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State v. Angulo-Chavez

Court of Appeals of Arizona, First Division

July 30, 2019

STATE OF ARIZONA, Appellee,
v.
JAVIER ANGULO-CHAVEZ, Appellant.

          Appeal from the Superior Court in Coconino County No. S0300CR201700928 The Honorable Dan R. Slayton, Judge

          Arizona Attorney General's Office, Phoenix By Nicholas Chapman-Hushek Counsel for Appellee.

          White Law Offices PLLC, Flagstaff By Wendy F. White Counsel for Appellant.

          Judge James B. Morse Jr. delivered the opinion of the Court, in which Presiding Judge Jennifer B. Campbell and Judge Maria Elena Cruz joined.

          OPINION

          Morse, Judge.

         ¶1 Javier Angulo-Chavez appeals his conviction and sentence for transportation of dangerous drugs (methamphetamine) for sale. For the following reasons, we affirm.

         FACTS AND PROCEDURAL HISTORY

         ¶2 The evidence at trial, viewed in the light most favorable to supporting the convictions, [1] showed that on October 9, 2017, an officer with Arizona Department of Public Safety ("DPS") stopped Angulo-Chavez for speeding. Though the officer was not fluent in Spanish and Angulo-Chavez spoke little English, they were able to effectively communicate. After issuing a warning for the speeding violation, the officer asked Angulo-Chavez whether he would answer additional questions and he agreed. As they spoke, the officer became increasingly suspicious Angulo-Chavez was engaged in illegal activity. Eventually, Angulo-Chavez orally agreed to allow the officer to search his car and signed a Spanish-language DPS consent-to-search form.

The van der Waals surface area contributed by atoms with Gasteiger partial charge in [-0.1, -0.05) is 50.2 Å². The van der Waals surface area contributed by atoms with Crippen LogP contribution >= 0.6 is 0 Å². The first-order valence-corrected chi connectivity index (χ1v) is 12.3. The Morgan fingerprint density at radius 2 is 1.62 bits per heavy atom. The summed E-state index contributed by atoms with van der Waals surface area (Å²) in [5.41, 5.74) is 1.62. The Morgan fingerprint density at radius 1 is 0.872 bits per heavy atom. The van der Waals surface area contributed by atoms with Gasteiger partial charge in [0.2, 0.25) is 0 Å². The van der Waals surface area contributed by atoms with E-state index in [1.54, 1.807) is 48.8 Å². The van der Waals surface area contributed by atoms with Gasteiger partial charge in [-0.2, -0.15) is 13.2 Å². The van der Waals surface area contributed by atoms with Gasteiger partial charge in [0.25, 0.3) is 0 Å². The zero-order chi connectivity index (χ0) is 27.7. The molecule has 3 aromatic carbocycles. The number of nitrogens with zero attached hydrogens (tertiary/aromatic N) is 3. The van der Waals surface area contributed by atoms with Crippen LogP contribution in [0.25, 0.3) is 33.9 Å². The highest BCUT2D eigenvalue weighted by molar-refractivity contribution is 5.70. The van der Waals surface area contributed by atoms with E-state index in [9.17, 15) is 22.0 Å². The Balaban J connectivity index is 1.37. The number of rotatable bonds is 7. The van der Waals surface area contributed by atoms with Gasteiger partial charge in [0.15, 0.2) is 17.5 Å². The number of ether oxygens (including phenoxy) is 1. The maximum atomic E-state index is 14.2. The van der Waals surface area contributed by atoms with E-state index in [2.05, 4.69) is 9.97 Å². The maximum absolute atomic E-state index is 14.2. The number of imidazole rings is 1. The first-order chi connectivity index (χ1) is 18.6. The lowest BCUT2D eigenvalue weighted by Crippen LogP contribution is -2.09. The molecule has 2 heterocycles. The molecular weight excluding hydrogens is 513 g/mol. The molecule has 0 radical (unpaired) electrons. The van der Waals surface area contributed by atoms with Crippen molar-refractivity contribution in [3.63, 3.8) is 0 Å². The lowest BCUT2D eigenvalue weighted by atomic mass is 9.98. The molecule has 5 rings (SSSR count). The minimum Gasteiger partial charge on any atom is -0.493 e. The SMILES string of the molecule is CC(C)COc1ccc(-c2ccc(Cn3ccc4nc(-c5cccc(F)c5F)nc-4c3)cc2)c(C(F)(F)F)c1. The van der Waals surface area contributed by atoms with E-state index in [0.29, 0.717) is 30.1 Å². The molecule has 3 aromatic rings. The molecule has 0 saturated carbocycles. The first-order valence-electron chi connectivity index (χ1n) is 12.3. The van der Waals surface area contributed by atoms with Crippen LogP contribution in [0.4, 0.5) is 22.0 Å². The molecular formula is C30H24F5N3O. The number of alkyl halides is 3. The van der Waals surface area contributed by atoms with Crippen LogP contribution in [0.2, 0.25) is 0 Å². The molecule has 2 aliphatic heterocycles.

¶3 The officer found approximately 18 pounds of methamphetamine hidden in sealed packages behind a panel in the trunk. An analyst later identified Angulo-Chavez's fingerprint on one of the packages. The State subsequently charged Angulo-Chavez with one count of transportation of dangerous drugs for sale, a class 2 felony.

         ¶4 Before trial, Angulo-Chavez moved to suppress the evidence and argued, in relevant part, that the officer unlawfully extended the traffic stop in violation of his Fourth Amendment rights. Following a suppression hearing in which the DPS officer and Angulo-Chavez testified, the superior court denied the motion to suppress.

         ¶5 A jury found Angulo-Chavez guilty as charged, and further found one aggravating factor. The superior court sentenced Angulo-Chavez to the presumptive term of 10 years' imprisonment. Angulo-Chavez timely appealed his conviction and sentence. We have jurisdiction pursuant to Article 6, Section 9, of the Arizona Constitution and Arizona Revised Statutes ("A.R.S.") sections 12-120.21(A)(1), 13-4031, and -4033.

         DISCUSSION

         I. Motion to Suppress

         ¶6 Angulo-Chavez argues the superior court erred when it denied his motion to suppress. He asserts that his continued detention exceeded the purpose of the traffic stop in violation of his Fourth Amendment rights. We review the court's ruling on a motion to suppress for abuse of discretion, consider only the evidence presented at the suppression hearing, and view the evidence in a light most favorable to sustaining ...


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